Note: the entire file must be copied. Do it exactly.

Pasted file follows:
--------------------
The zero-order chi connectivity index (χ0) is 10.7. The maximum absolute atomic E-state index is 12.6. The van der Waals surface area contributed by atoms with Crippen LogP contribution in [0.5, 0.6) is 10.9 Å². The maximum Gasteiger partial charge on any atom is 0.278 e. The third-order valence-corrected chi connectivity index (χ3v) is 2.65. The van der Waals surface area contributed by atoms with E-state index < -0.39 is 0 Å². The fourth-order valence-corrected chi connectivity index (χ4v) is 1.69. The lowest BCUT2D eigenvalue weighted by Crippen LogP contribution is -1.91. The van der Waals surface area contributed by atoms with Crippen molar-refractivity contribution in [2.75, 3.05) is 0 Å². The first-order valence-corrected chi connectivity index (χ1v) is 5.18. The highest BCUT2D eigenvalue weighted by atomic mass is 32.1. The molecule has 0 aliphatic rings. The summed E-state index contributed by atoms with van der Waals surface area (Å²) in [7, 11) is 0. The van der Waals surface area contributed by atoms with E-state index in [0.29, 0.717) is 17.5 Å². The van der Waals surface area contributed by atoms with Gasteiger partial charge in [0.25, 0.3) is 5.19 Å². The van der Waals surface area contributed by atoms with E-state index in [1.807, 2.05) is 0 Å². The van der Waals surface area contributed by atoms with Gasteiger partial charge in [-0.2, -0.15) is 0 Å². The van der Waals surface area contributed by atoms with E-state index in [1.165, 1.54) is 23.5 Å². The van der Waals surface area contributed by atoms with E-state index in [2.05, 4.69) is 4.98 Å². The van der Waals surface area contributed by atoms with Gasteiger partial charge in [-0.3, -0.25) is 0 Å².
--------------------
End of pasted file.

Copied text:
The zero-order chi connectivity index (χ0) is 10.7. The maximum absolute atomic E-state index is 12.6. The van der Waals surface area contributed by atoms with Crippen LogP contribution in [0.5, 0.6) is 10.9 Å². The maximum Gasteiger partial charge on any atom is 0.278 e. The third-order valence-corrected chi connectivity index (χ3v) is 2.65. The van der Waals surface area contributed by atoms with E-state index < -0.39 is 0 Å². The fourth-order valence-corrected chi connectivity index (χ4v) is 1.69. The lowest BCUT2D eigenvalue weighted by Crippen LogP contribution is -1.91. The van der Waals surface area contributed by atoms with Crippen molar-refractivity contribution in [2.75, 3.05) is 0 Å². The first-order valence-corrected chi connectivity index (χ1v) is 5.18. The highest BCUT2D eigenvalue weighted by atomic mass is 32.1. The molecule has 0 aliphatic rings. The summed E-state index contributed by atoms with van der Waals surface area (Å²) in [7, 11) is 0. The van der Waals surface area contributed by atoms with E-state index in [0.29, 0.717) is 17.5 Å². The van der Waals surface area contributed by atoms with Gasteiger partial charge in [0.25, 0.3) is 5.19 Å². The van der Waals surface area contributed by atoms with E-state index in [1.807, 2.05) is 0 Å². The van der Waals surface area contributed by atoms with Gasteiger partial charge in [-0.2, -0.15) is 0 Å². The van der Waals surface area contributed by atoms with E-state index in [1.165, 1.54) is 23.5 Å². The van der Waals surface area contributed by atoms with E-state index in [2.05, 4.69) is 4.98 Å². The van der Waals surface area contributed by atoms with Gasteiger partial charge in [-0.3, -0.25) is 0 Å².